US military member on college campus. (photo: iStock)
Kimberly Hefling | Politico | Reader Supported News | July 3, 2015
he collapse of for-profit Corinthian Colleges has been a calamity for Afghanistan and Iraq veterans who not only lost their chance at a college degree from the shuttered schools but also can’t get back tens of thousands in tuition covered by the GI Bill.
Now there’s a movement in Congress to bail out the veterans and give them a second chance at a degree.
Their plight is earning sympathy from Democratic lawmakers and stoking debate over the billions in taxpayer dollars spent to send the nation’s warfighters to for-profit institutions in fields such as nursing and air conditioning repair.
“Would they have willingly and voluntarily attended a school that they knew was going to be bankrupt and would fail to give them what they needed and deserved?” said Sen. Richard Blumenthal (D-Conn.), the ranking member on the Senate Committee on Veterans’ Affairs. He is preparing to file legislation in coming days that would direct the Veterans Affairs Department to reset affected vets’ GI Bill benefits.
Jenny Hudalla | YES! Magazine | AlterNet | May 26, 2015
At Minnesota’s Bethel University, homosexuality has long been considered a character flaw.
Dan Sandberg’s breath froze in the air as he closed the door of the campus shuttle by the Robertson Center. His shift had just ended, and the bag of Totino’s Pizza Rolls in his freezer was calling his name. He had just begun to decide between sausage and pepperoni when the first snowball hit him square in the back.
With his hand over his head, Sandberg ducked between rows of cars and barreled into the safety of his vehicle. He has since tried to block out most of the gay slurs his harassers yelled at him that night.
Sandberg is a senior at Bethel University, a Christian college in Arden Hills, Minnesota, where being gay is a reportable offense. Along with eating disorders, suicidal behavior, and alcohol use, resident assistants must immediately report homosexuality to their hall directors and possibly Student Life deans.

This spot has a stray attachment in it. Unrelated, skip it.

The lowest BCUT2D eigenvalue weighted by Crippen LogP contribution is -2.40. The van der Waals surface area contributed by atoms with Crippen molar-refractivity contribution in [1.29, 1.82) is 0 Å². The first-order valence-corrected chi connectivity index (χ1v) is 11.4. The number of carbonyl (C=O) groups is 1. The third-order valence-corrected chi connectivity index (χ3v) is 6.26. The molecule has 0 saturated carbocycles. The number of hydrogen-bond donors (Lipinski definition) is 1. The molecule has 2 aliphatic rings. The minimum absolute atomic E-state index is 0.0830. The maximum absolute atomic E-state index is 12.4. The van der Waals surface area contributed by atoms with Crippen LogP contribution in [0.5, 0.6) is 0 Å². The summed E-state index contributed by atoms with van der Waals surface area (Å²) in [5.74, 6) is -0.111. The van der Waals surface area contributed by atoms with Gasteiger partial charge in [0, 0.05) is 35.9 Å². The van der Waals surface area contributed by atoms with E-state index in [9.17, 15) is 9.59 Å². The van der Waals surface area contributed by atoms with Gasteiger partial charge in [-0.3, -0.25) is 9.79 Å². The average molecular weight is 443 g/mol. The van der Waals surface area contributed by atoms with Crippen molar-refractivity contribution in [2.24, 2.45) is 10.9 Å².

Young gay couple (Shutterstock)
David Edwards | Raw Story | May 20, 2015
A Christian college in Texas has threatened to punish LGBT students who engage in same-sex dating or students who publicly express support for marriage equality.
Outsports reported that LeTourneau University in Longview had recently targeted gay students by adding new language to its student-athlete handbook, which bears the NCAA logo.
“Consistent with our desire to celebrate and model a Scriptural approach to sexuality;, the University prohibits same-sex dating behaviors and public advocacy for the position that sex outside of a biblically-defined marriage is morally acceptable,” the handbook now reads.
(Andrew Bossi, CC BY-NC-SA 2.0)
George Zornick | The Nation | April 21, 2015
Several top congressional Democrats will embrace on Tuesday a loose plan to make public colleges a debt-free proposition—and will receive an immediate boost from progressive activists who are hoping to shape the 2016 Democratic agenda.
In the House and Senate, legislators will simultaneously introduce two resolutions calling for “all students [to] have access to debt-free higher education.” In the Senate, Brian Schatz, Chuck Schumer, and Elizabeth Warren will attach their names to the resolution. Representatives Keith Ellison and Raul Grijalva, co-chairs of the Congressional Progressive Caucus, are leading the House effort along with several members, including Representatives Chris Van Hollen, Steve Israel, Donna Edwards, Katherine Clark, and Alan Grayson.
The Progressive Change Campaign Committee is helping to organize the push, and released a short paper along with the think tank Demos about how to make public higher education achievable without debt. It briefly outlines how increased federal aid to states for higher education and expanded Pell Grants, along with other smaller reforms, might eliminate the debt burden at public institutions.
Ryan Smith | KCCI Channel 8 | April 7, 2015
said he was denied a teaching job because he is gay. Now, the leader of the Des Moines Diocese is speaking out.
A local man
Tyler McCubbin said the Dowling Catholic High School president made him an offer for a full-time teaching position, but later revoked it based on his sexual orientation.
Bishop Richard Pates is the leader of the Des Moines Diocese. He said that McCubbin wasn’t denied the job because he’s gay, but due to the openness of his sexual orientation.
Justin Snow | Metro Weekly | March 16, 2015
“We’ve spent most of our lives together being quiet, because of business or not wanting to rock the boat.”
Clark West, who, along with husband Elliott Mitchell, have reaffirmed they will not leave millions of dollars to the University of Alabama due to the state’s war on same-sex marriage.
According to AL.com, the couple gave $1 million to the University of Alabama a decade ago but dropped plans to leave their estate to the university two years ago due to Alabama’s hostility toward same-sex couples. The state’s decision to thwart a federal court ruling striking down the state’s same-sex marriage ban has reinforced their decision. Their estate is worth $15 million to $18 million.
The couple, who met at UA in 1972 and were married in Hawaii in 2013, now live in Florida. They say they may never spend another night in the state after the chaotic legal fight over same-sex marriage.